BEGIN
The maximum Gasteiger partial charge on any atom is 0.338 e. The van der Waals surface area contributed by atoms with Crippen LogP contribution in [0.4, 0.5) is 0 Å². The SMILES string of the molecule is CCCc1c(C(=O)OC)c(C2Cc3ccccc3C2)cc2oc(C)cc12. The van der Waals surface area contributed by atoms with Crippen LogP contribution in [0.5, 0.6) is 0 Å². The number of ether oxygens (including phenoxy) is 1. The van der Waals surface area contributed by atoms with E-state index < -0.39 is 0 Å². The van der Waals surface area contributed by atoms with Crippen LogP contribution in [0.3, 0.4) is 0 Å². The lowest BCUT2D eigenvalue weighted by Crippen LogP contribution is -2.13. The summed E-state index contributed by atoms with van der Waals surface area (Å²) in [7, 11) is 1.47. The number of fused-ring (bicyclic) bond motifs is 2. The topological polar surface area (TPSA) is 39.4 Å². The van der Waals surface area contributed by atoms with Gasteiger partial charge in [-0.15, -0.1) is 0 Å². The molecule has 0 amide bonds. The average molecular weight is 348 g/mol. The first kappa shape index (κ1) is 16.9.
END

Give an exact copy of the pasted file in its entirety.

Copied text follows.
The maximum Gasteiger partial charge on any atom is 0.338 e. The van der Waals surface area contributed by atoms with Crippen LogP contribution in [0.4, 0.5) is 0 Å². The SMILES string of the molecule is CCCc1c(C(=O)OC)c(C2Cc3ccccc3C2)cc2oc(C)cc12. The van der Waals surface area contributed by atoms with Crippen LogP contribution in [0.5, 0.6) is 0 Å². The number of ether oxygens (including phenoxy) is 1. The van der Waals surface area contributed by atoms with E-state index < -0.39 is 0 Å². The van der Waals surface area contributed by atoms with Crippen LogP contribution in [0.3, 0.4) is 0 Å². The lowest BCUT2D eigenvalue weighted by Crippen LogP contribution is -2.13. The summed E-state index contributed by atoms with van der Waals surface area (Å²) in [7, 11) is 1.47. The number of fused-ring (bicyclic) bond motifs is 2. The topological polar surface area (TPSA) is 39.4 Å². The van der Waals surface area contributed by atoms with Gasteiger partial charge in [-0.15, -0.1) is 0 Å². The molecule has 0 amide bonds. The average molecular weight is 348 g/mol. The first kappa shape index (κ1) is 16.9.